Category Archives: Bach

Joie de vivre

Joie de vivre (noun): a feeling of happiness or excitement about life Major=happy; minor=sad. It’s how we usually introduce the concepts to the students. But this is too simplistic. The harmonies are only part of the picture. It’s the rhythm … Continue reading

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I’m home. We’re home.

My husband and I were welcomed as New Members at the Anglican Cathedral Church of the Redeemer this morning. I feel settled now. It’s been such a long round-about journey and finally, finally, I’m settled. My family and faith background … Continue reading

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Joyous Goldbergs

A warm August morning. The foothills of southern Alberta still green, the majestic Rocky Mountains just ahead. It was a lovely, lonely stretch of highway. I was driving the car; my husband was just ahead of me cycling up the … Continue reading

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Heartrending melancholy

“At the Symphony concert, Casals played, one of the most marvelous musicians who ever lived! The sound of his cello is of heart-rending melancholy. His execution unfathomable. At times going outward from the depths, at times going inward, into the … Continue reading

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Take a line for a walk

“When performing Bach one is constantly reminded of Paul Klee’s dictum that the art of drawing is ‘taking a line for a walk’.” ~ Peter Hill _______________________________________________________________ Quote by Peter Hill, in the liner notes of his recording of Bach’s … Continue reading

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Thank you, Mr. Searchfield.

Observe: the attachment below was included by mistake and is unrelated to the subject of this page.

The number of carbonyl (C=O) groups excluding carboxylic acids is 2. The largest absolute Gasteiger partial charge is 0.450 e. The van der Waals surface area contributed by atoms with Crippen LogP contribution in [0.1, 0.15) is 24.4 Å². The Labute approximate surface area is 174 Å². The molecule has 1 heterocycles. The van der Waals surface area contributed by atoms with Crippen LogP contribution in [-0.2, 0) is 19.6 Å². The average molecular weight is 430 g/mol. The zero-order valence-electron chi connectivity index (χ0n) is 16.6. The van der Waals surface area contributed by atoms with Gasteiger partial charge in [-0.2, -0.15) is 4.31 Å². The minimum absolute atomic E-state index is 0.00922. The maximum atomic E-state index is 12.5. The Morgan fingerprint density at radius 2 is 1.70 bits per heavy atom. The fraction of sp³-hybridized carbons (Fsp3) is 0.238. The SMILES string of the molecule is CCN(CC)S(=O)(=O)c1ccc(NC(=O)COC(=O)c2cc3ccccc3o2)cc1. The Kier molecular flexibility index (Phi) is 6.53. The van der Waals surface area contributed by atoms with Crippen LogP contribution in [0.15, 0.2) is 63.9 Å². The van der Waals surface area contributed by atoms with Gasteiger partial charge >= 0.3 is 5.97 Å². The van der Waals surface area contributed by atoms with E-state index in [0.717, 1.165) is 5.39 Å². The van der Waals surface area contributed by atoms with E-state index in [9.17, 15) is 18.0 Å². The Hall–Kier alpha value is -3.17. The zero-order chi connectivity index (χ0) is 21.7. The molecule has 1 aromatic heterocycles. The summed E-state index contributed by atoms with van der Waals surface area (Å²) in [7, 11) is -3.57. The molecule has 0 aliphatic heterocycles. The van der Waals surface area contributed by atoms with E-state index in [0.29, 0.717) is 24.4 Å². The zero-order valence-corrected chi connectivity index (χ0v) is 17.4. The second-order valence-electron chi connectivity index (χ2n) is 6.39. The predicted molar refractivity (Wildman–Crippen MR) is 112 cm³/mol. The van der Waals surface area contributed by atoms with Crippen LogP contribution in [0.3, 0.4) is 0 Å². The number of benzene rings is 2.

Thirty years ago I had finished my one year as a pipe organ major at the University of Calgary. Although a pianist pretty much from birth, I decided to take on this marvelous instrument – God’s instrument, some said. There … Continue reading

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A balance for soul. A balance for beauty.

“People are craving this great progress in electronics, going after computers, the Internet, etc. It’s a great progress technologically. But they must have a balance for soul, a balance for human beauty. That means art has an important role.” ~Mstislav … Continue reading

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It’s okay to not love Beethoven

Tchaikovsky didn’t. He adored Mozart. And considered Bach, Handel, Gluck and Haydn mere forerunners to Mozart. From his diaries (1886):  “… I shall start with Beethoven, whom it is usual to praise unconditionally and whom it is commanded to worship … Continue reading

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Intensely interior music

My own experience of the Bach’s Goldberg Variations is Glenn Gould’s 1981 recording. My interpretation is Gould’s. Such is the power of the first hearing of a piece of music. I’m not alone in this. Nor am I alone in … Continue reading

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The really big picture

Music history – from antiquity to the present – in 8 minutes. By one of those awesome illustrators. I bow to such talent. Complete with all the musical examples.

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Memory: 3 Tips and 3 Posts

“For me there was something touching about seeing a great pianist play a Bach prelude and fugue using the score. Every wondrous element of this complex music is right on the page. It looks almost as beautiful as it sounds.”*  … Continue reading

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The loneliness of the artist

In the Abbey de Cuxa in Prades, I spent several glorious hours with the master of the cello. Our rapport was instantaneous – he trusted me to carry his cherished instrument. I was so moved on listening to him play … Continue reading

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